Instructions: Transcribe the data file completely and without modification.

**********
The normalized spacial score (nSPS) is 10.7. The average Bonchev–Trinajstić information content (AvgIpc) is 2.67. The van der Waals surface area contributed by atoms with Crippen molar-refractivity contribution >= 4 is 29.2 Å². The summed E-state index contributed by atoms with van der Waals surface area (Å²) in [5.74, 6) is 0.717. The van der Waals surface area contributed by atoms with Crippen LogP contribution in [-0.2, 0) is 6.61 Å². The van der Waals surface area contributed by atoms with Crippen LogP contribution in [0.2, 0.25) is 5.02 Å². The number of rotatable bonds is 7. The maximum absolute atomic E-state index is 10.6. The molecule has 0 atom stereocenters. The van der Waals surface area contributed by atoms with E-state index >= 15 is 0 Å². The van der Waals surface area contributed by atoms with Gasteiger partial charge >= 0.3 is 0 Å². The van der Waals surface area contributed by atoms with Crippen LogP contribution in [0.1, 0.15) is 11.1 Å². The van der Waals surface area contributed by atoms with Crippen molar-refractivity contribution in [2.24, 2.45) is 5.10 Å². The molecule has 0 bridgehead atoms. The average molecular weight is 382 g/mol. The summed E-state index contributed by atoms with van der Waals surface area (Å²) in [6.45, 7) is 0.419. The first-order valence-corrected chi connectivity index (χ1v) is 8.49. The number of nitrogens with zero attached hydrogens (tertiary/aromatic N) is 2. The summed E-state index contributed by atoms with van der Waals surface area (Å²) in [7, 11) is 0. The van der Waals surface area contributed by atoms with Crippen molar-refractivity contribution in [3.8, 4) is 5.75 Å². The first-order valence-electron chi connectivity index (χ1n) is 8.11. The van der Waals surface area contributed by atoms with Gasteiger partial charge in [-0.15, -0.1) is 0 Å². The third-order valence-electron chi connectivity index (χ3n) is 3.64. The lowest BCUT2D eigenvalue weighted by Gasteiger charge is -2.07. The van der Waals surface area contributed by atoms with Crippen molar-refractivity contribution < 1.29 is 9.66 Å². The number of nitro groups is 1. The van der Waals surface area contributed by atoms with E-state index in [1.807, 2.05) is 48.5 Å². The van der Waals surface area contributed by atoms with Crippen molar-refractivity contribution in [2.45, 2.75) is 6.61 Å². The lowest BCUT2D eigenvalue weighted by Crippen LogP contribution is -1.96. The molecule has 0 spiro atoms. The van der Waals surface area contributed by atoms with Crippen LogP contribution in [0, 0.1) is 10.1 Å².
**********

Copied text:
The normalized spacial score (nSPS) is 10.7. The average Bonchev–Trinajstić information content (AvgIpc) is 2.67. The van der Waals surface area contributed by atoms with Crippen molar-refractivity contribution >= 4 is 29.2 Å². The summed E-state index contributed by atoms with van der Waals surface area (Å²) in [5.74, 6) is 0.717. The van der Waals surface area contributed by atoms with Crippen LogP contribution in [-0.2, 0) is 6.61 Å². The van der Waals surface area contributed by atoms with Crippen LogP contribution in [0.2, 0.25) is 5.02 Å². The number of rotatable bonds is 7. The maximum absolute atomic E-state index is 10.6. The molecule has 0 atom stereocenters. The van der Waals surface area contributed by atoms with E-state index >= 15 is 0 Å². The van der Waals surface area contributed by atoms with Gasteiger partial charge >= 0.3 is 0 Å². The van der Waals surface area contributed by atoms with Crippen LogP contribution in [0.1, 0.15) is 11.1 Å². The van der Waals surface area contributed by atoms with Crippen molar-refractivity contribution in [2.24, 2.45) is 5.10 Å². The molecule has 0 bridgehead atoms. The average molecular weight is 382 g/mol. The summed E-state index contributed by atoms with van der Waals surface area (Å²) in [6.45, 7) is 0.419. The first-order valence-corrected chi connectivity index (χ1v) is 8.49. The number of nitrogens with zero attached hydrogens (tertiary/aromatic N) is 2. The summed E-state index contributed by atoms with van der Waals surface area (Å²) in [7, 11) is 0. The van der Waals surface area contributed by atoms with Crippen molar-refractivity contribution in [3.8, 4) is 5.75 Å². The first-order valence-electron chi connectivity index (χ1n) is 8.11. The van der Waals surface area contributed by atoms with Gasteiger partial charge in [-0.15, -0.1) is 0 Å². The third-order valence-electron chi connectivity index (χ3n) is 3.64. The lowest BCUT2D eigenvalue weighted by Gasteiger charge is -2.07. The van der Waals surface area contributed by atoms with Crippen molar-refractivity contribution < 1.29 is 9.66 Å². The number of nitro groups is 1. The van der Waals surface area contributed by atoms with E-state index in [1.807, 2.05) is 48.5 Å². The van der Waals surface area contributed by atoms with Crippen molar-refractivity contribution in [2.45, 2.75) is 6.61 Å². The lowest BCUT2D eigenvalue weighted by Crippen LogP contribution is -1.96. The molecule has 0 spiro atoms. The van der Waals surface area contributed by atoms with Crippen LogP contribution in [0, 0.1) is 10.1 Å².